"The systems can be difficult for people to operate if they are not really familiar with how they work," Betz said. "It's a different technology than what most people are used to."
One of the most important aspects of going on or off the grid is commitment to the lifestyle, regardless of the reasons you decided to make the transition.
"A little more planning is involved," Betz said. "If you are doing it out of necessity and you don't like it, it may not end real well."
Before trying your hand at off-grid living, the first step is to consider whether you can meet your energy needs with alternative systems.
Panasonic solar panels and outdoor mounted battery storage unit. Photo courtesy of Panasonic Eco Systems.
How do you power an off-the-grid system?
There are many options for off-grid power generation, including solar, wind, hydroelectric, biomass and biogas.
Solar energy uses photovoltaic panels to harvest the sun's energy and convert it into electricity. Wind and hydroelectric energy systems harvest the kinetic energy of blowing wind and moving water, respectively, for energy. Biomass systems burns wood and other organic materials, while biogas systems use collect flammable methane gas from waste to burn for energy.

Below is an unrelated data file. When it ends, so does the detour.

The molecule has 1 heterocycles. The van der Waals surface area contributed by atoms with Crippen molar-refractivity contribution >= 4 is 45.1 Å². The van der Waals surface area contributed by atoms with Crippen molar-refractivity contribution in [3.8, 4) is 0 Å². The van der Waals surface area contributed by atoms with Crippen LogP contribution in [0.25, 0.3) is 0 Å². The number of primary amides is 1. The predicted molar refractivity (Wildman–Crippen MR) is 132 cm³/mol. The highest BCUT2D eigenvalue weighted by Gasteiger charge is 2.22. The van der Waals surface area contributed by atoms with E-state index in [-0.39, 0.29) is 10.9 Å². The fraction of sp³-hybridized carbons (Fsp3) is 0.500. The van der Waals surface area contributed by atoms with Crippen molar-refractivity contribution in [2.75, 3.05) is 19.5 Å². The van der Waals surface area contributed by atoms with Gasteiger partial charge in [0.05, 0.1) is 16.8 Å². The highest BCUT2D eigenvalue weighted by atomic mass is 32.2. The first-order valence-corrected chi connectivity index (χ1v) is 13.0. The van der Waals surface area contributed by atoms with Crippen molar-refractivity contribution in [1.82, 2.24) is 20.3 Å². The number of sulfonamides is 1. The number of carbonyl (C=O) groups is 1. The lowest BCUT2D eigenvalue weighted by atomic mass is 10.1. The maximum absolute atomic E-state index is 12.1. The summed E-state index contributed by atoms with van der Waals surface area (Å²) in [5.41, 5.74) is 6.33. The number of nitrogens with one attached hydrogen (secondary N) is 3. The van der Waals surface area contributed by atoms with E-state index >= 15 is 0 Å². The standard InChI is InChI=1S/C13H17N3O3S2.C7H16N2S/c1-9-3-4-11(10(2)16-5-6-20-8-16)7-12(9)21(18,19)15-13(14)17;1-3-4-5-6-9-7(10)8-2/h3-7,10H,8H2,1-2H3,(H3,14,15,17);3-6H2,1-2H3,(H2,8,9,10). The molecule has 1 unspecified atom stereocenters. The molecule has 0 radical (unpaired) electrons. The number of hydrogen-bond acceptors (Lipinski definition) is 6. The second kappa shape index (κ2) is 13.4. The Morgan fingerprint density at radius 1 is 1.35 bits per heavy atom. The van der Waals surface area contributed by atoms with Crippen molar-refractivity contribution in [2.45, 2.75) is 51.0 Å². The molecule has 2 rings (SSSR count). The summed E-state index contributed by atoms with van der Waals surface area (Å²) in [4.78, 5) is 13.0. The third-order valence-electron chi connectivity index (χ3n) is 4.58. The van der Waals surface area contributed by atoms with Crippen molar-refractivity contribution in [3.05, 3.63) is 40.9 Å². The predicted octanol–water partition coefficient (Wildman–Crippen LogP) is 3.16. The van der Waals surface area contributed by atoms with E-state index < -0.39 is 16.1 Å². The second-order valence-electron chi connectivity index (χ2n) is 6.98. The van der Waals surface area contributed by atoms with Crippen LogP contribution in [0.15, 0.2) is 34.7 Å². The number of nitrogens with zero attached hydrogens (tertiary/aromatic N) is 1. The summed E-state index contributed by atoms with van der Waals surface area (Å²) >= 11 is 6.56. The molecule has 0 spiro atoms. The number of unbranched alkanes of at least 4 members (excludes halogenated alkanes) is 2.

Each have their advantages, but ultimately, the best off-grid power system will depend on the resources you have available on your land. If you are in a windy place with a wide clearance free from obstructing buildings and trees (or local zoning ordinances, for that matter), wind turbines might be best. If you live in a sunny area without many tall, shady trees, solar is a reliable option.